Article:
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Annual survey of Pension financial risk

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Special contributions to pension schemes have risen for the third year in a row as companies continue to address pension risk, according to the Annual Survey of Pension Financial Risk carried out by Mercer and the Association of Corporate Treasurers (ACT).


According to the report, the number of FTSE 350 companies making special contributions (i.e. over and above normal contributions) to their UK or overseas schemes increased from 58% in 2007 to 66% in 2008.  This group was driven by general pressure from trustees (19%), general risk mitigation (27%), PPF Levy (eight per cent), strengthened mortality assumptions (16%) tax (13.5%) and Pension Regulator triggers (5.6%). The number of respondents undertaking specific financings in connection with special contributions has fallen from 20% to around 11% – the same level as 2006.


Dave Robertson, Worldwide Partner in Mercer’s Financial Strategy Group, said: “This suggests that some sponsors believe discretionary risk mitigation and improved funding levels add value to the firm.”  


Another reason offered by respondents is the utilisation of strong cash flow from operations.  In one case, a special contribution related to a deal between sponsor and trustees on discretionary benefit increases.


The report also highlighted that 37% of schemes had strengthened their mortality assumptions but noted that even these revised levels fell short of the benchmark which the Pension Regulator recently focused on. Just over half the respondents felt that there had been a change in perception of the sponsor’s credit risk as a result of the upheaval in the market place. Perhaps more surprisingly, more than a third thought that there had not.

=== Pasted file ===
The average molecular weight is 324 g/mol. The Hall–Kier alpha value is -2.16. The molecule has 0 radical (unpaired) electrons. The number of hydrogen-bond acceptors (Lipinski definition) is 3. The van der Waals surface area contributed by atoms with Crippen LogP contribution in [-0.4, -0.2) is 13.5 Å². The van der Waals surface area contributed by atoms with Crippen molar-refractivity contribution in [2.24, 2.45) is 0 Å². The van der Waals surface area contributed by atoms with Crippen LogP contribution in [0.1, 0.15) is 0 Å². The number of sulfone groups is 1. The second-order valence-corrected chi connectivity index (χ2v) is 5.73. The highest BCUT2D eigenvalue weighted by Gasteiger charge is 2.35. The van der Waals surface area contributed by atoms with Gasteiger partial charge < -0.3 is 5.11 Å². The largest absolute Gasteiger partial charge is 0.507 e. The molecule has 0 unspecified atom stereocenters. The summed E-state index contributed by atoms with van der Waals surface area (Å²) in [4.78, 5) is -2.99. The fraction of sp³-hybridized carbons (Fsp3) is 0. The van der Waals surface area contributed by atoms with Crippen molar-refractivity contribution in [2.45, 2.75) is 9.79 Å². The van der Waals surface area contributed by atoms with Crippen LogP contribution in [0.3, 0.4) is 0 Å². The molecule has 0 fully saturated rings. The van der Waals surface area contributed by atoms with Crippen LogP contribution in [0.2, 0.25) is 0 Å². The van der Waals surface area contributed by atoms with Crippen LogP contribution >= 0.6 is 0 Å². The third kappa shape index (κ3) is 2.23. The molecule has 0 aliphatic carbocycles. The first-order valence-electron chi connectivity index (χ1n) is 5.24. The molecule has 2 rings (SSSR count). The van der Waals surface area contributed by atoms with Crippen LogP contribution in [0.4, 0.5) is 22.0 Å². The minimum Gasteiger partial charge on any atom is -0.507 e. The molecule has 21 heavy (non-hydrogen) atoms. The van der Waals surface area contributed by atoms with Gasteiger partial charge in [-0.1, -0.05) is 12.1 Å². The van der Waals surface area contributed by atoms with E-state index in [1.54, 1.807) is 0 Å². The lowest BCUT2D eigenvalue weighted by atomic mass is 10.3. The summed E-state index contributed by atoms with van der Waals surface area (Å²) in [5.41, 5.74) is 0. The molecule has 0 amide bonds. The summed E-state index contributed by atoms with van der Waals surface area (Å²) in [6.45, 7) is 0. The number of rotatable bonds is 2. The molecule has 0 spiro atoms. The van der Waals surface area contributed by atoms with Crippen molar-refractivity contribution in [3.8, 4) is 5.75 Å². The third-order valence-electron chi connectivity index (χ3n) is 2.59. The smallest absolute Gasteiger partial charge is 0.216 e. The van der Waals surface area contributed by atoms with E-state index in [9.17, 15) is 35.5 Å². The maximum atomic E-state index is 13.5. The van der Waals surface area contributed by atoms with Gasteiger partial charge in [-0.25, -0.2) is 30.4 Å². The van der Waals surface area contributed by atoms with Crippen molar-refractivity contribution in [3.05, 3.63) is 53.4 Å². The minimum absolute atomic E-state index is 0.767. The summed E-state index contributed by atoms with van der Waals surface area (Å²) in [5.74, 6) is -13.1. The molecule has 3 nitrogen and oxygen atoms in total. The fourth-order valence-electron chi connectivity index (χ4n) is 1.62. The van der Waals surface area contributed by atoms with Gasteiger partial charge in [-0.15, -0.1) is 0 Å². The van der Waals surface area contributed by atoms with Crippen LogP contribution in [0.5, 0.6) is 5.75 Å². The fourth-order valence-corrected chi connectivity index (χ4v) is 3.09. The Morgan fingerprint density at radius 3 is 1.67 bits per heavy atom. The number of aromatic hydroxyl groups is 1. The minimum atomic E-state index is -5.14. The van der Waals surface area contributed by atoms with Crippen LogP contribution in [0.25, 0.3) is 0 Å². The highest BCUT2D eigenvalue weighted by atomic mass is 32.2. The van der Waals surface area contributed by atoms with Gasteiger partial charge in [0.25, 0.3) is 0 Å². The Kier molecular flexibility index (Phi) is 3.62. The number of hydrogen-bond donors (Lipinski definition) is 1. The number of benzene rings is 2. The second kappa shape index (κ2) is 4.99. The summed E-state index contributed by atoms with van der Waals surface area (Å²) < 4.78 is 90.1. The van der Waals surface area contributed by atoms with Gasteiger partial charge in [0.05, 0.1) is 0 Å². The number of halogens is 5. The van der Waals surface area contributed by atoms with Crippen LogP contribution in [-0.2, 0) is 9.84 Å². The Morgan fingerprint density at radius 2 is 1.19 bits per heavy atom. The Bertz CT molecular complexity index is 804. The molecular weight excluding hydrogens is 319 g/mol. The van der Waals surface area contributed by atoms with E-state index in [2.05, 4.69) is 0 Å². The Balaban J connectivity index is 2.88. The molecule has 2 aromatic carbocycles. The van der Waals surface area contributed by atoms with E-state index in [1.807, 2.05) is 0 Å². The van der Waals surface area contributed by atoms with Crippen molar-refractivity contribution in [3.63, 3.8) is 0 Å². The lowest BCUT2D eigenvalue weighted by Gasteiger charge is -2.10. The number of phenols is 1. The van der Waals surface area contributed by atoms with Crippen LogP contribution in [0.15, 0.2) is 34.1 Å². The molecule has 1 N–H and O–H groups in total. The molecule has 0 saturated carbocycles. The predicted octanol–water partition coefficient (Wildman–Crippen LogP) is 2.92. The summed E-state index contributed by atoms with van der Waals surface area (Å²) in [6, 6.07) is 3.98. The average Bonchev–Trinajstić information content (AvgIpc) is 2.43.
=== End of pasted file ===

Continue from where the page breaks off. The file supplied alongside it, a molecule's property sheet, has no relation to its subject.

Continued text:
After a significant increase in 2007, the proportion of schemes using interest and inflation hedging derivatives has remained almost unchanged. Both stand at close to 20%. The proportion using derivatives for currency protection (approximately 25%) has also changed little since 2007, while there was negligible use of credit protection derivatives and no use at all of longevity derivatives. Three-quarters of those undertaking interest rate and inflation hedges had used derivatives directly while the remainder had used indirect methods such as investing in ‘bucket funds’. In these cases, trustees took the initiative in negotiating derivatives documentation in over half of cases, despite the potential greater existing familiarity of sponsors. Notwithstanding the turmoil in credit markets, only one-third of schemes had reviewed the underlying collateral arrangements.


The use of contingent assets by schemes has fallen back, from 16% to 11%. Of these, 60% were using parent/other group company guarantees. Fifty-two per cent of respondents said that they were likely to consider further de-risking of their schemes in the event that the PPF modified the risk-based levy formula to take into account investment risk.


A large proportion of respondents (31%) believed that there was an adverse general impact of recent pension legislation on corporate activity, almost unchanged from last year. The proportion that thought there was an adverse impact on their company specifically was also little changed, at 53 percent. In the event that proposed changes to pension accounting standards (such as the introduction of a risk-free discount rate) are adopted, 60% of respondents said that they were likely to modify the funding or investment strategy of their schemes, or modify benefits. Just under half (40%) stated that these changes would make them consider buy-out more seriously.


“There is no single right or wrong level of risk that should be acceptable to a pension scheme and its sponsor,” concluded Robertson. “However, the contention that scheme trustees and sponsors should understand the level of risk that they are running is now broadly accepted. Once this has been done, they can make informed decisions about whether to modify that level of risk and, if so, how they should do so.”



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